[div class=attrib]From the New Scientist:[end-div]
WHEN David Hilbert left the podium at the Sorbonne in Paris, France, on 8 August 1900, few of the assembled delegates seemed overly impressed. According to one contemporary report, the discussion following his address to the second International Congress of Mathematicians was “rather desultory”. Passions seem to have been more inflamed by a subsequent debate on whether Esperanto should be adopted as mathematics’ working language.
Yet Hilbert’s address set the mathematical agenda for the 20th century. It crystallised into a list of 23 crucial unanswered questions, including how to pack spheres to make best use of the available space, and whether the Riemann hypothesis, which concerns how the prime numbers are distributed, is true.
Today many of these problems have been resolved, sphere-packing among them. Others, such as the Riemann hypothesis, have seen little or no progress. But the first item on Hilbert’s list stands out for the sheer oddness of the answer supplied by generations of mathematicians since: that mathematics is simply not equipped to provide an answer.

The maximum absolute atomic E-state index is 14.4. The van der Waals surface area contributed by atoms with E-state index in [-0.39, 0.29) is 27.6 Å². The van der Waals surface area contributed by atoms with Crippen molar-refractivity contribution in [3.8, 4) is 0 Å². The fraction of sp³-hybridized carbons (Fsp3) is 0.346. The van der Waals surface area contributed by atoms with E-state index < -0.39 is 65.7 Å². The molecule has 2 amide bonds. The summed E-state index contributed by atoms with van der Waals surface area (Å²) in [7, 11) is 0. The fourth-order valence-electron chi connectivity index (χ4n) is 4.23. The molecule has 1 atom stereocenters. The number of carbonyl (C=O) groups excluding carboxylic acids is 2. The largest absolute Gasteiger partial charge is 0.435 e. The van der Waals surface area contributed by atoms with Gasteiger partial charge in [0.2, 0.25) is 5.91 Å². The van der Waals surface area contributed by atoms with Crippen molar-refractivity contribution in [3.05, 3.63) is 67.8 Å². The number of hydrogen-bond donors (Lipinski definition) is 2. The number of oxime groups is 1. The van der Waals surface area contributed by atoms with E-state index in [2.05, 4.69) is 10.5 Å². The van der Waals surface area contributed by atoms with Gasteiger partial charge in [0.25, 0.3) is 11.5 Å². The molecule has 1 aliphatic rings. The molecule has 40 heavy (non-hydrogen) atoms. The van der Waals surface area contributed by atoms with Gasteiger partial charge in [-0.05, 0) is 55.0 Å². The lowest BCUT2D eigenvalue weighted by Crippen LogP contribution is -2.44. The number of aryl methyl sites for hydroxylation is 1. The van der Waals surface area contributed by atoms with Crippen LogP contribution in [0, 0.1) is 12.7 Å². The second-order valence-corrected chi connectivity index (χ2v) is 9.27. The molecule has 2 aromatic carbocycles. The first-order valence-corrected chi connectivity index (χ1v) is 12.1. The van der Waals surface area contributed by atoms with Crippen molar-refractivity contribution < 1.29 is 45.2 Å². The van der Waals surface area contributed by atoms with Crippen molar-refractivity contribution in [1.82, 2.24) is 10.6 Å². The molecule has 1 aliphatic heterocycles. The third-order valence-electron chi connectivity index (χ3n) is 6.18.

This curiously intractable riddle is known as the continuum hypothesis, and it concerns that most enigmatic quantity, infinity. Now, 140 years after the problem was formulated, a respected US mathematician believes he has cracked it. What’s more, he claims to have arrived at the solution not by using mathematics as we know it, but by building a new, radically stronger logical structure: a structure he dubs “ultimate L”.
The journey to this point began in the early 1870s, when the German Georg Cantor was laying the foundations of set theory. Set theory deals with the counting and manipulation of collections of objects, and provides the crucial logical underpinnings of mathematics: because numbers can be associated with the size of sets, the rules for manipulating sets also determine the logic of arithmetic and everything that builds on it.
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[div class=attrib]Image courtesy of Wikipedia / Creative Commons.[end-div]